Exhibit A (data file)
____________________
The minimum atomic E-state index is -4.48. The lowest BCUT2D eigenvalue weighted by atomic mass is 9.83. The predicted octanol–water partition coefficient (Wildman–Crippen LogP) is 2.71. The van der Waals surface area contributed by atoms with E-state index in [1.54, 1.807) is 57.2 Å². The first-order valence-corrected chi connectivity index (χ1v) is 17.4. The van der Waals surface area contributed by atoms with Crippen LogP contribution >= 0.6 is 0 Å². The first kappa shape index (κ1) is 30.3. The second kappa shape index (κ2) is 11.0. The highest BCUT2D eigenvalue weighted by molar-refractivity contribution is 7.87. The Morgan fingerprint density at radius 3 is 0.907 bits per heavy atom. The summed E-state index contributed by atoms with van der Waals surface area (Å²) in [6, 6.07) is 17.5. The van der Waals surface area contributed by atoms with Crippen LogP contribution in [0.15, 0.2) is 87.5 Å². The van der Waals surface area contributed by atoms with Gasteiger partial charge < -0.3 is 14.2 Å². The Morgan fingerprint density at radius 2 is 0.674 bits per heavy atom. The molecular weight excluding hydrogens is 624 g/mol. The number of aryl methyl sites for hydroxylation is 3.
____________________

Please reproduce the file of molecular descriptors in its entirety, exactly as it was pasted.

The minimum atomic E-state index is -4.48. The lowest BCUT2D eigenvalue weighted by atomic mass is 9.83. The predicted octanol–water partition coefficient (Wildman–Crippen LogP) is 2.71. The van der Waals surface area contributed by atoms with E-state index in [1.54, 1.807) is 57.2 Å². The first-order valence-corrected chi connectivity index (χ1v) is 17.4. The van der Waals surface area contributed by atoms with Crippen LogP contribution >= 0.6 is 0 Å². The first kappa shape index (κ1) is 30.3. The second kappa shape index (κ2) is 11.0. The highest BCUT2D eigenvalue weighted by molar-refractivity contribution is 7.87. The Morgan fingerprint density at radius 3 is 0.907 bits per heavy atom. The summed E-state index contributed by atoms with van der Waals surface area (Å²) in [6, 6.07) is 17.5. The van der Waals surface area contributed by atoms with Crippen LogP contribution in [0.15, 0.2) is 87.5 Å². The van der Waals surface area contributed by atoms with Gasteiger partial charge < -0.3 is 14.2 Å². The Morgan fingerprint density at radius 2 is 0.674 bits per heavy atom. The molecular weight excluding hydrogens is 624 g/mol. The number of aryl methyl sites for hydroxylation is 3.